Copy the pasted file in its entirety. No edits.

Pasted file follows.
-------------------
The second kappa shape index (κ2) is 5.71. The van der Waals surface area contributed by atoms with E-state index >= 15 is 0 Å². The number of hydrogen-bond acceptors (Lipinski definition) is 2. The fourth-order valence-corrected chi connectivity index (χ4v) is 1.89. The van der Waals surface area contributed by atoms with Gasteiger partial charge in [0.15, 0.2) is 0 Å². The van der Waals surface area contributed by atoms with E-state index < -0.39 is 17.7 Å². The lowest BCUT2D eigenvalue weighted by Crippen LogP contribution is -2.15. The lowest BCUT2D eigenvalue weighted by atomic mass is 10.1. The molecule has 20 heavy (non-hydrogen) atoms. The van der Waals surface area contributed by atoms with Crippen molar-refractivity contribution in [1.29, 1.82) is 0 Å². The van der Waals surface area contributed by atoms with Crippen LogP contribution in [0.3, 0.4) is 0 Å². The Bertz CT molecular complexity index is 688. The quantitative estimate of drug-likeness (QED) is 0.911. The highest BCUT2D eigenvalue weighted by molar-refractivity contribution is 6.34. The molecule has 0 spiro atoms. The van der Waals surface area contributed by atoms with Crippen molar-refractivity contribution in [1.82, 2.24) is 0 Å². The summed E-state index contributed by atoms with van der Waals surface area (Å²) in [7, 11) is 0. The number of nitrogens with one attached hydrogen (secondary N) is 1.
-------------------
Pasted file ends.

The second kappa shape index (κ2) is 5.71. The van der Waals surface area contributed by atoms with E-state index >= 15 is 0 Å². The number of hydrogen-bond acceptors (Lipinski definition) is 2. The fourth-order valence-corrected chi connectivity index (χ4v) is 1.89. The van der Waals surface area contributed by atoms with Gasteiger partial charge in [0.15, 0.2) is 0 Å². The van der Waals surface area contributed by atoms with E-state index < -0.39 is 17.7 Å². The lowest BCUT2D eigenvalue weighted by Crippen LogP contribution is -2.15. The lowest BCUT2D eigenvalue weighted by atomic mass is 10.1. The molecule has 20 heavy (non-hydrogen) atoms. The van der Waals surface area contributed by atoms with Crippen molar-refractivity contribution in [1.29, 1.82) is 0 Å². The van der Waals surface area contributed by atoms with Crippen LogP contribution in [0.3, 0.4) is 0 Å². The Bertz CT molecular complexity index is 688. The quantitative estimate of drug-likeness (QED) is 0.911. The highest BCUT2D eigenvalue weighted by molar-refractivity contribution is 6.34. The molecule has 0 spiro atoms. The van der Waals surface area contributed by atoms with Crippen molar-refractivity contribution in [1.82, 2.24) is 0 Å². The summed E-state index contributed by atoms with van der Waals surface area (Å²) in [7, 11) is 0. The number of nitrogens with one attached hydrogen (secondary N) is 1.